Chris Impey is a University Distinguished Professor of Astronomy at the University of Arizona. He has 210 refereed publications on observational cosmology, galaxies, and quasars, and his research has been supported by $20 million in NASA and NSF grants. He has won eleven teaching awards and has taught three online classes with over 350,000 enrolled and 5 million minutes of video lectures watched. Chris Impey is a past Vice President of the American Astronomical Society, and he has won its career Education Prize. He’s also been NSF Distinguished Teaching Scholar, Carnegie Council’s Arizona Professor of the Year, and a Howard Hughes Medical Institute Professor. He has written 80 popular articles on cosmology, astrobiology and education, two textbooks, a novel called Shadow World, and nine popular science books: The Living Cosmos, How It Ends, Talking About Life, How It Began, Dreams of Other Worlds, Humble Before the Void, Beyond: The Future of Space Travel, Einstein’s Monsters: The Life and Times of Black Holes, and an upcoming book on exoplanets, Worlds Without End.
The Dark Ages of the Universe
We might soon be able to learn more about the Dark Ages of the Universe. Astronomers have accumulated a lot of evidence that our universe began with an event 14 billion years ago called the big bang. From this initial ultra-hot, ultra-dense origin, the universe has expanded to reach the vast and cold state we see today.
The early universe was a glowing fireball, a high-energy particle “soup” with no structure. As it faded to black, the universe entered a long Dark Ages. But it was not perfectly smooth, and tiny ripples in density were the seeds for the subsequent formation of stars and galaxies. Astronomers call this First Light. We don’t know how long the Dark Ages lasted, but it was probably several hundred million years.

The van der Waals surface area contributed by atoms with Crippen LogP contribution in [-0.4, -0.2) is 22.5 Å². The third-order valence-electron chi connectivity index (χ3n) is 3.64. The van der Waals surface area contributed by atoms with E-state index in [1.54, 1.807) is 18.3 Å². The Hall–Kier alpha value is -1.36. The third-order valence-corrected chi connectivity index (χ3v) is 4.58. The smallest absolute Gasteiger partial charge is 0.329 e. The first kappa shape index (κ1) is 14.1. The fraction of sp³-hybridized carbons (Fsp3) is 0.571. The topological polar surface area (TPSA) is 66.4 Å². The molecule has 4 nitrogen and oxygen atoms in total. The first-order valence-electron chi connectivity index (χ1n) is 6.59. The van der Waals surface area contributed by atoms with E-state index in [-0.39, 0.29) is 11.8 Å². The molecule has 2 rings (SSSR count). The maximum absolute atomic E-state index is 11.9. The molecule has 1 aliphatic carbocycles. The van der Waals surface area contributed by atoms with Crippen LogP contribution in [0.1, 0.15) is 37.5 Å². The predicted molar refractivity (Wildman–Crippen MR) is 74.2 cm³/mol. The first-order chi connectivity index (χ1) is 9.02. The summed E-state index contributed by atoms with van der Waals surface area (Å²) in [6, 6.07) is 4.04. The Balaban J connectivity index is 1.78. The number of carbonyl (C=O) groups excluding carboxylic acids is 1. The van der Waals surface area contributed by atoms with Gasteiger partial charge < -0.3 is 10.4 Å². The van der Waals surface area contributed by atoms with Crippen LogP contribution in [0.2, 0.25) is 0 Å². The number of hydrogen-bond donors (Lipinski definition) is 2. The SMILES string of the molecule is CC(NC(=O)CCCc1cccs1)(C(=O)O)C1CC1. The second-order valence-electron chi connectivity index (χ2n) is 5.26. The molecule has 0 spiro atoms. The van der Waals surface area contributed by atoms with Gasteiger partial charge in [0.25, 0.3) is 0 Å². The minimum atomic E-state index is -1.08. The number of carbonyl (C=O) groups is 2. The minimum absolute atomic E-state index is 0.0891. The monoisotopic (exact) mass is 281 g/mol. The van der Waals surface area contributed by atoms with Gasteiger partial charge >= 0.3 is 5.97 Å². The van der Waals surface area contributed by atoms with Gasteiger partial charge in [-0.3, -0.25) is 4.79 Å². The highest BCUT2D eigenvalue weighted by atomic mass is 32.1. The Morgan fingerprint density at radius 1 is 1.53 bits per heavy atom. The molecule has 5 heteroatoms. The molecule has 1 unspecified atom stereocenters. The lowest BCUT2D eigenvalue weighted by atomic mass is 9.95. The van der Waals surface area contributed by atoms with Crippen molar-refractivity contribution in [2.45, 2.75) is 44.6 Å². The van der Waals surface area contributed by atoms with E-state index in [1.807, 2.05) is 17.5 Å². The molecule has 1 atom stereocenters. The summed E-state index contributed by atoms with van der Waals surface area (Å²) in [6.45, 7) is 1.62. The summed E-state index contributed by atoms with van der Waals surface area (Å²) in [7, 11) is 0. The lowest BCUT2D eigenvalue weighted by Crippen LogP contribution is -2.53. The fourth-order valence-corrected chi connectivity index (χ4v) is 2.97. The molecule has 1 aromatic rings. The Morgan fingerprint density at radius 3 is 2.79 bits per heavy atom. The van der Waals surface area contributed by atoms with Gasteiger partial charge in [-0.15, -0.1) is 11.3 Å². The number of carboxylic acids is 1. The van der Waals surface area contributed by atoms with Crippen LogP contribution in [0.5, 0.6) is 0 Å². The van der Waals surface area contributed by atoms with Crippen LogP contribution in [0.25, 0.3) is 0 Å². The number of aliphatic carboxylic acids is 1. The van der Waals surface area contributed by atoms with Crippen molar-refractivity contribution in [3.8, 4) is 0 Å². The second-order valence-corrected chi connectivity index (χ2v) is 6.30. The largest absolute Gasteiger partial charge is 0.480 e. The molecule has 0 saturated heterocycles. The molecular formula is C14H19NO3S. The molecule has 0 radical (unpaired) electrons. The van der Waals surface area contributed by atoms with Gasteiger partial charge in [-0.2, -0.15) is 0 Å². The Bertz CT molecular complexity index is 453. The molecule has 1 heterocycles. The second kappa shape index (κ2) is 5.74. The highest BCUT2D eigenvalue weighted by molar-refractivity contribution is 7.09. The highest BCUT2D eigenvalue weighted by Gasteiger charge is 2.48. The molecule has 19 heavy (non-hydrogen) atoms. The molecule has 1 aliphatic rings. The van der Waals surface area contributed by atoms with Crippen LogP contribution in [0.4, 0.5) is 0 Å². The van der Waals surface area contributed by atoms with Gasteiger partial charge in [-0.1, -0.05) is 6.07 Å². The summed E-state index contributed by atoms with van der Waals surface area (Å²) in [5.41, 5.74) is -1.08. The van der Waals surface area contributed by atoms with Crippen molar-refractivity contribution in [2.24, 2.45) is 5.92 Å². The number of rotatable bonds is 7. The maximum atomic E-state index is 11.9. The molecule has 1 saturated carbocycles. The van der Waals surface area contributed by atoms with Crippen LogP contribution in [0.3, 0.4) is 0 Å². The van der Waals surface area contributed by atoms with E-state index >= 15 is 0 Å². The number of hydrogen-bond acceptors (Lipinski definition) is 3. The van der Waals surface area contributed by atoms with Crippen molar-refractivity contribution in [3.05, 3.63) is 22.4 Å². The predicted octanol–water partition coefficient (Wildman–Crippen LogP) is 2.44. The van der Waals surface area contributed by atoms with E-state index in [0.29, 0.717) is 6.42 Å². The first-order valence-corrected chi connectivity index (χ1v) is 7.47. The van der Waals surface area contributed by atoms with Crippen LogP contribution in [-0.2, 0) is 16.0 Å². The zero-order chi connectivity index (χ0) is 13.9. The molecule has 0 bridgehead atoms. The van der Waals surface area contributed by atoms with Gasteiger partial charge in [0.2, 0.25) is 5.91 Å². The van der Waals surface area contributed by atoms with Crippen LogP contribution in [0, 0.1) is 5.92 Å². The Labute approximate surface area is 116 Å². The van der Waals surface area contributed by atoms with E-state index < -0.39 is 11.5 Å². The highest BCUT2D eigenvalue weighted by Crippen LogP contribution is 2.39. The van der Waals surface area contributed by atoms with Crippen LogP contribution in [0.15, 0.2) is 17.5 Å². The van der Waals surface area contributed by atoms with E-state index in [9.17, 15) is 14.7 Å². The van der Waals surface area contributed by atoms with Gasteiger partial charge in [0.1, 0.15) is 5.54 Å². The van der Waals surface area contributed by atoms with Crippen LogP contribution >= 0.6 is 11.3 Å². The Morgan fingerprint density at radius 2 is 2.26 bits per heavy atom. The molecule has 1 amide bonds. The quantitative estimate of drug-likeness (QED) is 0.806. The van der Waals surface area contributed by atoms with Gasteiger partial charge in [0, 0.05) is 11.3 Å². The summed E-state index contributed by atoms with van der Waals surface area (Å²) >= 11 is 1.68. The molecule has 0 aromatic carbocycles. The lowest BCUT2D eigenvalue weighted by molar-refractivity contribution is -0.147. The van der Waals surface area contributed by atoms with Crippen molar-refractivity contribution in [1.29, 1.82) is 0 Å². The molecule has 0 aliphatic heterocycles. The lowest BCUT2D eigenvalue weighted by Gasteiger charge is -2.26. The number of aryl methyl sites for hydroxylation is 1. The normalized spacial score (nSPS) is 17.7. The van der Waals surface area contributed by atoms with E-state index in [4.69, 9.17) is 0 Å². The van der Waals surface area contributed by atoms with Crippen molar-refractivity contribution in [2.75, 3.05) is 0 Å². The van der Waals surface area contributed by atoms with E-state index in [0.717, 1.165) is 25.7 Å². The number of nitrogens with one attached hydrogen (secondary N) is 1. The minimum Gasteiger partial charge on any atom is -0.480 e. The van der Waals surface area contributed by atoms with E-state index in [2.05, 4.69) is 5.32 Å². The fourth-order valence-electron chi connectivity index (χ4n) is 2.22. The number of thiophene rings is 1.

Enter the James Webb Space Telescope. This successor to the Hubble Space Telescope is due for launch in December and it was perfectly designed to nail down the end of the Dark Ages. James Webb is many years behind schedule, billions of dollars over budget, and an extremely complicated piece of hardware, so astronomers await its launch with nervous anticipation. It will collect seven times more light than the Hubble Space Telescope, and its detectors are optimized to detect infrared light, the wavelength range of distant galaxy light after it has been stretched by the expansion of space.
Pinning down the end of the Dark Ages will let astronomers answer several important questions in cosmology. Which formed first, stars or galaxies? Was there an early generation of black holes, and did galaxies nucleate around them? And what was the role of dark matter, a ubiquitous but still enigmatic ingredient of the universe, in the timing of the end of the Dark Ages?